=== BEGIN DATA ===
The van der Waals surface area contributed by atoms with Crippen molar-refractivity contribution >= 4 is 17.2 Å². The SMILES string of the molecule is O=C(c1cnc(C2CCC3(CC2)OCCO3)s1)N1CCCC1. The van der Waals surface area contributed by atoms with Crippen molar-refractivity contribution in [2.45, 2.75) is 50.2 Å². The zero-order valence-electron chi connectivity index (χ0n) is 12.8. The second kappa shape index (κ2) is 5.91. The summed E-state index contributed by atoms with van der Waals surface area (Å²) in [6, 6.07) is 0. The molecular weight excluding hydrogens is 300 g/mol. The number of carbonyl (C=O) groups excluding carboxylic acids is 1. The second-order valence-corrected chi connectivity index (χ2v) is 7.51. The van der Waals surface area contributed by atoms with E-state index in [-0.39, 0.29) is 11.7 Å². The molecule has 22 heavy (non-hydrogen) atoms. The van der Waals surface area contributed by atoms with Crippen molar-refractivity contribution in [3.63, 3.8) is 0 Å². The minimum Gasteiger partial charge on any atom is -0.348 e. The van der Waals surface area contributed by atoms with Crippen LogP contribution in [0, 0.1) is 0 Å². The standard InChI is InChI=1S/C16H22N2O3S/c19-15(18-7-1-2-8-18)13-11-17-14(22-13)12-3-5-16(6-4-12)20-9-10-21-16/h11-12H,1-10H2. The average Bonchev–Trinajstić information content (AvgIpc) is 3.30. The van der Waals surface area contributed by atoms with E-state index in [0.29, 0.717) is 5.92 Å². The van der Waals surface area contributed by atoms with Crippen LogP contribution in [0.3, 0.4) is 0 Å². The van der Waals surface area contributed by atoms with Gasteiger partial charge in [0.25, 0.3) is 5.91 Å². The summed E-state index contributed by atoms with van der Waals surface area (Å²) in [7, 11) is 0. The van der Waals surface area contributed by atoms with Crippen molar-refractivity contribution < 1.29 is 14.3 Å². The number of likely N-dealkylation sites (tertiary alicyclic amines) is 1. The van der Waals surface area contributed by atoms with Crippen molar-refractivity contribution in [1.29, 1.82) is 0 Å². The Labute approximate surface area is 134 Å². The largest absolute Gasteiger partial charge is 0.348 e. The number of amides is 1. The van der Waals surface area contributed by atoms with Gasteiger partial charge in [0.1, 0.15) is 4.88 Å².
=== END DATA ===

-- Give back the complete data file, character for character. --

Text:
The van der Waals surface area contributed by atoms with Crippen molar-refractivity contribution >= 4 is 17.2 Å². The SMILES string of the molecule is O=C(c1cnc(C2CCC3(CC2)OCCO3)s1)N1CCCC1. The van der Waals surface area contributed by atoms with Crippen molar-refractivity contribution in [2.45, 2.75) is 50.2 Å². The zero-order valence-electron chi connectivity index (χ0n) is 12.8. The second kappa shape index (κ2) is 5.91. The summed E-state index contributed by atoms with van der Waals surface area (Å²) in [6, 6.07) is 0. The molecular weight excluding hydrogens is 300 g/mol. The number of carbonyl (C=O) groups excluding carboxylic acids is 1. The second-order valence-corrected chi connectivity index (χ2v) is 7.51. The van der Waals surface area contributed by atoms with E-state index in [-0.39, 0.29) is 11.7 Å². The molecule has 22 heavy (non-hydrogen) atoms. The van der Waals surface area contributed by atoms with Crippen molar-refractivity contribution in [3.63, 3.8) is 0 Å². The minimum Gasteiger partial charge on any atom is -0.348 e. The van der Waals surface area contributed by atoms with Crippen LogP contribution in [0, 0.1) is 0 Å². The standard InChI is InChI=1S/C16H22N2O3S/c19-15(18-7-1-2-8-18)13-11-17-14(22-13)12-3-5-16(6-4-12)20-9-10-21-16/h11-12H,1-10H2. The average Bonchev–Trinajstić information content (AvgIpc) is 3.30. The van der Waals surface area contributed by atoms with E-state index in [0.29, 0.717) is 5.92 Å². The van der Waals surface area contributed by atoms with Crippen LogP contribution in [0.3, 0.4) is 0 Å². The van der Waals surface area contributed by atoms with Gasteiger partial charge in [0.25, 0.3) is 5.91 Å². The summed E-state index contributed by atoms with van der Waals surface area (Å²) in [7, 11) is 0. The van der Waals surface area contributed by atoms with Crippen molar-refractivity contribution < 1.29 is 14.3 Å². The number of likely N-dealkylation sites (tertiary alicyclic amines) is 1. The van der Waals surface area contributed by atoms with Crippen molar-refractivity contribution in [1.29, 1.82) is 0 Å². The Labute approximate surface area is 134 Å². The largest absolute Gasteiger partial charge is 0.348 e. The number of amides is 1. The van der Waals surface area contributed by atoms with Gasteiger partial charge in [0.1, 0.15) is 4.88 Å².